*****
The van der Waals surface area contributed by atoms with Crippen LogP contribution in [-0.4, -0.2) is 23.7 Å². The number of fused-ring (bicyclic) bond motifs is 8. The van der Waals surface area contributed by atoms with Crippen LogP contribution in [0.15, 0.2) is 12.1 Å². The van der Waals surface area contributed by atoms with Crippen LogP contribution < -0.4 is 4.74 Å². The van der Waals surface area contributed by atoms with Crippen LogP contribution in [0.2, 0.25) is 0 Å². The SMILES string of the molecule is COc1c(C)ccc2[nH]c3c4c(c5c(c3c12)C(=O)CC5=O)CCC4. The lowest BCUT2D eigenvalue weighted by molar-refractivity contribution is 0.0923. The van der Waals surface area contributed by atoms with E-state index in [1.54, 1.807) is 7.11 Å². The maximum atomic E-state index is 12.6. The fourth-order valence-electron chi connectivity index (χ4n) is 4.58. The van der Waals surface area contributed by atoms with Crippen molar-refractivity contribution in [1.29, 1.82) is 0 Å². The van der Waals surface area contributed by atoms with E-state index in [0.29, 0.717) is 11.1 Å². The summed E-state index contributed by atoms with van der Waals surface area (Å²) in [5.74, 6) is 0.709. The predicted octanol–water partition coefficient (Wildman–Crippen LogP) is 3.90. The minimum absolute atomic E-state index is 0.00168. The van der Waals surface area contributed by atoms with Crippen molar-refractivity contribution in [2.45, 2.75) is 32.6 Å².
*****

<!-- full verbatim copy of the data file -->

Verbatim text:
The van der Waals surface area contributed by atoms with Crippen LogP contribution in [-0.4, -0.2) is 23.7 Å². The number of fused-ring (bicyclic) bond motifs is 8. The van der Waals surface area contributed by atoms with Crippen LogP contribution in [0.15, 0.2) is 12.1 Å². The van der Waals surface area contributed by atoms with Crippen LogP contribution < -0.4 is 4.74 Å². The van der Waals surface area contributed by atoms with Crippen LogP contribution in [0.2, 0.25) is 0 Å². The SMILES string of the molecule is COc1c(C)ccc2[nH]c3c4c(c5c(c3c12)C(=O)CC5=O)CCC4. The lowest BCUT2D eigenvalue weighted by molar-refractivity contribution is 0.0923. The van der Waals surface area contributed by atoms with E-state index in [1.54, 1.807) is 7.11 Å². The maximum atomic E-state index is 12.6. The fourth-order valence-electron chi connectivity index (χ4n) is 4.58. The van der Waals surface area contributed by atoms with Crippen molar-refractivity contribution in [1.29, 1.82) is 0 Å². The van der Waals surface area contributed by atoms with E-state index in [0.29, 0.717) is 11.1 Å². The summed E-state index contributed by atoms with van der Waals surface area (Å²) in [5.74, 6) is 0.709. The predicted octanol–water partition coefficient (Wildman–Crippen LogP) is 3.90. The minimum absolute atomic E-state index is 0.00168. The van der Waals surface area contributed by atoms with Crippen molar-refractivity contribution in [2.45, 2.75) is 32.6 Å².